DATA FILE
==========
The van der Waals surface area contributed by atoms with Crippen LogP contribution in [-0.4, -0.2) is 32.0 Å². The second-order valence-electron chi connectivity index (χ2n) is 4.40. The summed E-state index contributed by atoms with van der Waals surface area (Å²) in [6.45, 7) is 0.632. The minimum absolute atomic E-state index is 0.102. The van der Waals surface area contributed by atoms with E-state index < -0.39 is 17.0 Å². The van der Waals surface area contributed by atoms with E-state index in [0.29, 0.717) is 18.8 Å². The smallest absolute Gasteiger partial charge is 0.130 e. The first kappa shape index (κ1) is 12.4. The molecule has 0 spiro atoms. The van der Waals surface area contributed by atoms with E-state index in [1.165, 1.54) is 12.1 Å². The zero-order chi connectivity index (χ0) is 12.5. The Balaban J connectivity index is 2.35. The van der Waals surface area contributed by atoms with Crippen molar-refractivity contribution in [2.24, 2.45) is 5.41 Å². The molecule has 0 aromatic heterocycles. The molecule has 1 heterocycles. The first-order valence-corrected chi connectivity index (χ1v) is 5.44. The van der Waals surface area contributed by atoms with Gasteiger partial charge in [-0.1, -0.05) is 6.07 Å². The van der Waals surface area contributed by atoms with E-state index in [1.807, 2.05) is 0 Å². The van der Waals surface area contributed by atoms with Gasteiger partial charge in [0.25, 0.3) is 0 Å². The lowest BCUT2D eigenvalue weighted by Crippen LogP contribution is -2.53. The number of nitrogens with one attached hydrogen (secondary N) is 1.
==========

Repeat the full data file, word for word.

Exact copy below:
The van der Waals surface area contributed by atoms with Crippen LogP contribution in [-0.4, -0.2) is 32.0 Å². The second-order valence-electron chi connectivity index (χ2n) is 4.40. The summed E-state index contributed by atoms with van der Waals surface area (Å²) in [6.45, 7) is 0.632. The minimum absolute atomic E-state index is 0.102. The van der Waals surface area contributed by atoms with E-state index < -0.39 is 17.0 Å². The van der Waals surface area contributed by atoms with E-state index in [0.29, 0.717) is 18.8 Å². The smallest absolute Gasteiger partial charge is 0.130 e. The first kappa shape index (κ1) is 12.4. The molecule has 0 spiro atoms. The van der Waals surface area contributed by atoms with E-state index in [1.165, 1.54) is 12.1 Å². The zero-order chi connectivity index (χ0) is 12.5. The Balaban J connectivity index is 2.35. The van der Waals surface area contributed by atoms with Crippen molar-refractivity contribution in [2.24, 2.45) is 5.41 Å². The molecule has 0 aromatic heterocycles. The molecule has 1 heterocycles. The first-order valence-corrected chi connectivity index (χ1v) is 5.44. The van der Waals surface area contributed by atoms with Gasteiger partial charge in [-0.1, -0.05) is 6.07 Å². The van der Waals surface area contributed by atoms with E-state index in [1.807, 2.05) is 0 Å². The van der Waals surface area contributed by atoms with Gasteiger partial charge in [0.25, 0.3) is 0 Å². The lowest BCUT2D eigenvalue weighted by Crippen LogP contribution is -2.53. The number of nitrogens with one attached hydrogen (secondary N) is 1.